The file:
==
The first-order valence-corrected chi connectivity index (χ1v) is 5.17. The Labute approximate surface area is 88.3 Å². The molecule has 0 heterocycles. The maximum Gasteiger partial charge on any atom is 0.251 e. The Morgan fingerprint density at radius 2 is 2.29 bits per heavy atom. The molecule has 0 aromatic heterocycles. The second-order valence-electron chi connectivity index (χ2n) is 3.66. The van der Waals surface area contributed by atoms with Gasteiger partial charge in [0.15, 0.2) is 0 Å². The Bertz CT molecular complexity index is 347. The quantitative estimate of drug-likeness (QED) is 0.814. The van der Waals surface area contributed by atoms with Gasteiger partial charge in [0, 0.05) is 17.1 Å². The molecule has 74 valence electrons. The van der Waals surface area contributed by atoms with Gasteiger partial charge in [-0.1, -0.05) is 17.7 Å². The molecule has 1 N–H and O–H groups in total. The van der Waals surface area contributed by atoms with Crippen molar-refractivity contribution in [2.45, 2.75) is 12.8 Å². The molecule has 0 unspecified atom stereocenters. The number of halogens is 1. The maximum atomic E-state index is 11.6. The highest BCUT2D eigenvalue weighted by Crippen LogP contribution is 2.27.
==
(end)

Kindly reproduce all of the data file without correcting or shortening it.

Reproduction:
The first-order valence-corrected chi connectivity index (χ1v) is 5.17. The Labute approximate surface area is 88.3 Å². The molecule has 0 heterocycles. The maximum Gasteiger partial charge on any atom is 0.251 e. The Morgan fingerprint density at radius 2 is 2.29 bits per heavy atom. The molecule has 0 aromatic heterocycles. The second-order valence-electron chi connectivity index (χ2n) is 3.66. The van der Waals surface area contributed by atoms with Gasteiger partial charge in [0.15, 0.2) is 0 Å². The Bertz CT molecular complexity index is 347. The quantitative estimate of drug-likeness (QED) is 0.814. The van der Waals surface area contributed by atoms with Gasteiger partial charge in [0, 0.05) is 17.1 Å². The molecule has 74 valence electrons. The van der Waals surface area contributed by atoms with Gasteiger partial charge in [-0.1, -0.05) is 17.7 Å². The molecule has 1 N–H and O–H groups in total. The van der Waals surface area contributed by atoms with Crippen molar-refractivity contribution in [2.45, 2.75) is 12.8 Å². The molecule has 0 unspecified atom stereocenters. The number of halogens is 1. The maximum atomic E-state index is 11.6. The highest BCUT2D eigenvalue weighted by Crippen LogP contribution is 2.27.